Over the last few years, interest in web-based tools has expanded rapidly, but how do we know which ones to use and which to avoid? In this workshop, we will look together at some web and mobile applications and establish criteria by which we can evaluate them to ensure we use tools that will lead to enhanced language learning.
Glosses have been widely used in L2 reading instruction to help ELLs better comprehend a text without continually consulting learner or electronic dictionaries. This online gloss maker allows a text to be entered and the glosses created for specific vocabulary words.
to identify which words are AWL words and perhaps at a higher level of difficulty. Both of these websites allow for texts to be copy and pasted for analysis of the lexical frequencies of words in texts.
The article, although very short, depicts a picture expressing 6 characteristics of modern online language learning, and does a great job of showing a) just how online language learning can be (even if you’re sitting at home alone) and b) how well language learning lends itself to online learning. The basic characteristics: live exercises, grammar instruction, open-ended assignments, social conversation practice (hangouts), flash cards, and test/quizzes are important for online language learning, but are also the same as personal/classroom language learning, perhaps suggesting that both online and classroom learning are just as good as each other.
In the hyperconnected Western world, our preoccupation with technology is evident in the glut of new expressions now in common parlance. Cringeworthy they may be, but expressions such as 'Let's take this offline, 'Do you have bandwidth?' and 'My brain needs a reboot' signify tech has become interwoven into our language. But is technology having a more lasting impact on our words? How are the digital communications tools we use shaping what we say and type?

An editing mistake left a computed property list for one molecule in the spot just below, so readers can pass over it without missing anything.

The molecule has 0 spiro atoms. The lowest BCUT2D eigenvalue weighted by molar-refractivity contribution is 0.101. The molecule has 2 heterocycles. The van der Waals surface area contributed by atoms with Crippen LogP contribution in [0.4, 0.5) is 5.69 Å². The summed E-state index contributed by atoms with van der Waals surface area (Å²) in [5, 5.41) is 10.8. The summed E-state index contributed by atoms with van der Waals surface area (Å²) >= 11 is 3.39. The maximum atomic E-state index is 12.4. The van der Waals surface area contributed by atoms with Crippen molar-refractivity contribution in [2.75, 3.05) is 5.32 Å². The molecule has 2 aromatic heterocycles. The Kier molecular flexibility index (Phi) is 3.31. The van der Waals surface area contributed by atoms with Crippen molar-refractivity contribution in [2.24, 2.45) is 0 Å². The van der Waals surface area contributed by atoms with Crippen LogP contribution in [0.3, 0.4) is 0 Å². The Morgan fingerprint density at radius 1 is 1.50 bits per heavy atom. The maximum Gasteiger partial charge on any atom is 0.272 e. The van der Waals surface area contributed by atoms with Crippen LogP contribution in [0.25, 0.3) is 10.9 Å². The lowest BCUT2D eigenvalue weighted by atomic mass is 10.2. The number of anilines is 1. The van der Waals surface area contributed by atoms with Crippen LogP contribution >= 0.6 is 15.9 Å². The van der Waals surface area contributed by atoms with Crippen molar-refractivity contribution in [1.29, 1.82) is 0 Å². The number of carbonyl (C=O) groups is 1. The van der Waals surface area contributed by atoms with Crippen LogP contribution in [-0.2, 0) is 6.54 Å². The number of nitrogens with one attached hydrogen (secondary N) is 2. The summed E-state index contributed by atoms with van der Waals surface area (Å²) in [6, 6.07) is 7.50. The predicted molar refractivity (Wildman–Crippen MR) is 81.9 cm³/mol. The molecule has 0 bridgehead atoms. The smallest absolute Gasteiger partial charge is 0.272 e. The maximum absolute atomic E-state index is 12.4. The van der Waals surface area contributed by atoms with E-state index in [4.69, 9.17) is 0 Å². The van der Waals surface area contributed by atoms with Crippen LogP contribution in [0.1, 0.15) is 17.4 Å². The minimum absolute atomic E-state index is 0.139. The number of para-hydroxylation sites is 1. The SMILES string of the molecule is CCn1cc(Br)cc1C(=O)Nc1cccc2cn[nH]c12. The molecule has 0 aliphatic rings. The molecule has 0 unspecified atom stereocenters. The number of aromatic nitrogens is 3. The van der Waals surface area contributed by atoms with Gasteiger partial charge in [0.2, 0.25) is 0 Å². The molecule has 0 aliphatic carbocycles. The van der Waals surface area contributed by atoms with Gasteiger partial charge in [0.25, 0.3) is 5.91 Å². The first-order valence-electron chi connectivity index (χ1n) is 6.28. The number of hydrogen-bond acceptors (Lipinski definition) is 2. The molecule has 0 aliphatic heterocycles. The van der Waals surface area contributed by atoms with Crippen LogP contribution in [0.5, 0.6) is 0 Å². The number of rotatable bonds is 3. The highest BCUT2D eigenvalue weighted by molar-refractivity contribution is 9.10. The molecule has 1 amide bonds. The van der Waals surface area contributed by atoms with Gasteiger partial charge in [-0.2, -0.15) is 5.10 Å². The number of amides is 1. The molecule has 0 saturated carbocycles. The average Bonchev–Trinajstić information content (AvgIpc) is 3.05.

The birth of new words, and new meanings for existing words, are the most obvious signs of what technology has wrought in linguistic terms.
The title of the article suggests that "learning a tonal language like mandarin can aid in musical development". Having said that, I wonder whether the reverse could also be true? Could success in learning a musical instrument correlate to success in a tonal language such as Mandarin?? Perhaps this is an area for future linguistic study, and a reason to incorporate music into the language classroom, even as mere background noise to aid in subconcious tonal development...